Tuesday 1 January 2019

"All the afterwards": Edward Burne-Jones by Mary Hoffman

The Golden Stairs 1880

If you like the artists of the Pre-Raphaelite movement, the chances are you will enjoy the Burne-Jones exhibition at Tate Britain in London, on till February 24th. If, on the other hand, you detest them, it will be anathema to you.

For Burne-Jones is the quintessential pre-Raphaelite: his paintings, tapestries, even his stained glass is intensely finished, his figures idealised, his subjects high-falutin'. And yet he wasn't one of the founder-members of the "brotherhood in 1848." They were Holman Hunt, Millais and Rossetti.

Burne-Jones wasn't even one of the four artists who joined the PRB a few months later. (William Morris wasn't one at all, much to my surprise). But Burne-Jones was only fifteen when the brotherhood was founded; later, under the mentoring of Rossetti, he became very much associated with their ideas and practices.

What linked them all was an interest in medieval literature, such as the works of Geoffrey Chaucer and Thomas Malory, and the myths and legends that were the subjects of their writing, and more recent poets like Keats and Tennyson. They also shared a love of nature and wanted to depict it in great detail.

They longed to return to the simplicity of Italian painting of the 14th and 15th centuries, particularly the work of Sienese painters. That aesthetic which reached its apogee "pre-Raphael," (Raffaello Sanzio da Urbino 1483-1520). And they, all young men in 1848, opposed the current aesthetic of the Royal Academy.

The Beguiling of Merlin 1872-7
This oil painting, now in Liverpool, but on loan to the Tate exhibition, is my favourite and I've known it for as long as I can remember. You can admire it as a skilled depiction of two figures in nature but, in order to understand it, you need to know that the nature depicted is a hawthorn bush in which Merlin the wizard is about to be imprisoned by Nimue, his lover and apprentice. What she is removing from him is his book of spells and with it his power to resist her. ("Beguiling" is a wonderful word to use here.) He has taught her all he knows and she now regards him as superfluous and dispensable.

(I like to think there is a sub-text of Burne-Jones liberating himself from his teachers and going to make his own way in the art world.)

In 1859, at the age of twenty-six, Burne-Jones made his first visit to Italy and discovered the work of Michelangelo. That might have counted as "late" to someone fixated on the earlier period of Italian art but it seems to have given him a lifetime's fascination with "contrapposto" in his depiction of the human figure.

Phyllis and Demophoon 1870

This picture was exhibited a year later, at the Old Water-Colour Societyand caused a scandal. It takes a story from Ovid's Metamorphoses about a nymph who has been transformed into an almond tree by her reluctant lover and shows her emerging from her transformation to fight back and reclaim her man. It was not just the androgynous figures and the obvious sexual relationship shown that shocked but the fact that Demophoon is presented as a full frontal nude. (Ignoring Burne-Jones' following of the Renaissance convention, observed by Michelangelo, of depicting male genitalia modestly and not life-sized).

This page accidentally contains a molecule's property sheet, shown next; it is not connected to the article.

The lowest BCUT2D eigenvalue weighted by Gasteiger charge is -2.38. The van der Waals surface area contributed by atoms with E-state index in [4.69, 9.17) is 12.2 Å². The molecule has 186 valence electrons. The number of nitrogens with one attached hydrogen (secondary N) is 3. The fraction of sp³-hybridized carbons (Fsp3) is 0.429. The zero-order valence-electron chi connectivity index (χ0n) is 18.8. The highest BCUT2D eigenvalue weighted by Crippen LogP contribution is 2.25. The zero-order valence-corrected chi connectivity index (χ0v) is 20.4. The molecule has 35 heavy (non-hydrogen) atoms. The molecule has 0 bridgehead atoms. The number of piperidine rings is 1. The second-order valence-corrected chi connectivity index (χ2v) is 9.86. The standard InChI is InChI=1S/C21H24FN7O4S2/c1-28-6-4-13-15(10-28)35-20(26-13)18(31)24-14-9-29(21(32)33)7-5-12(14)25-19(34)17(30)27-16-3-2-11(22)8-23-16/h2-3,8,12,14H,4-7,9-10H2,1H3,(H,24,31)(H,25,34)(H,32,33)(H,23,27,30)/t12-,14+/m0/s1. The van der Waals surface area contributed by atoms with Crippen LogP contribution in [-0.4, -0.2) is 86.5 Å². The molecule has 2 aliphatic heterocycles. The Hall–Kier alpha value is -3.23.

He was asked to make an adjustment to the painting but refused and withdrew it from the exhibition, also resigning from the Society; clearly Burne-Jones had no truck with Victorian prudery.

The Tree of Forgiveness 1981-2
Here is the same subject ten years later, this time an oil painting called The Tree of Forgiveness. Now Phyllis is naked and her lover sports a modesty cloth (with no visible means of staying in place). Naturally, no complaints this time.

As well as medieval and classical subjects, Burne-Jones sometimes invented stories for his paintings, like The Golden Stairs and Love Among the Ruins. But he was also attracted to making series of images based on a single story, such as the legend of Perseus and Andromeda:

The Doom Fulfilled 1888
See Andromeda's contrapposto and the convoluted coils of the serpent. This is the typical "hero rescues female in jeopardy" story of so much of western culture.

But in the Briar Rose series, based on a version of the Sleeping Beauty fairy tale, Burne-Jones is not interested in the fulfillment scene of the prince waking the princess from her enchantment; what fascinates him is the notion of stopped time and suspended animation.

The Rose Bower 1886-90
Here she is, sleeping peacefully among her waiting women, with no sense of any lack of fulfilment.

The Council Chamber 1885-90
 The king her father and his courtiers sleep too, unaware of their fate.

The Briar Wood 1874-84
The prince does arrive but he is an anomalous figure, the upright hero among the sleeping knights who have previously assayed a rescue. Hw seems almost to envy their sensual slumber.

Burne-Jones' wife, Georgiana, said his concept was: "I want it to stop with the Princess asleep and to tell no more, to leave all the afterwards to the invention and imagination of people."

The Adoration of the Magi 1894
In 1861, William Morris had founded the decorative arts firm of Morris Marshall, Faulkner and co., with among its partners Rossetti, Ford Madox Ford and Edward Burne-Jones. When the firm was re-organised in 1875 as Morris & Co, Burne-Jones continued to contribute designs for stained glass and tapestries.

The one above seems topical, as we approach January 6th, Epiphany, the visit of the three Magi (or kings) to the infant Christ in his stylised stable.

Happy New Year to all our readers and Followers!


Marcheline said...


michelle lovric said...

Thank you for that tour of the exhibition. You are the very best person to bring out the Michelangelo in Burne-Jones, of course!

Unknown said...

Fascinating, Mary. Luckily we didn't overlap too much!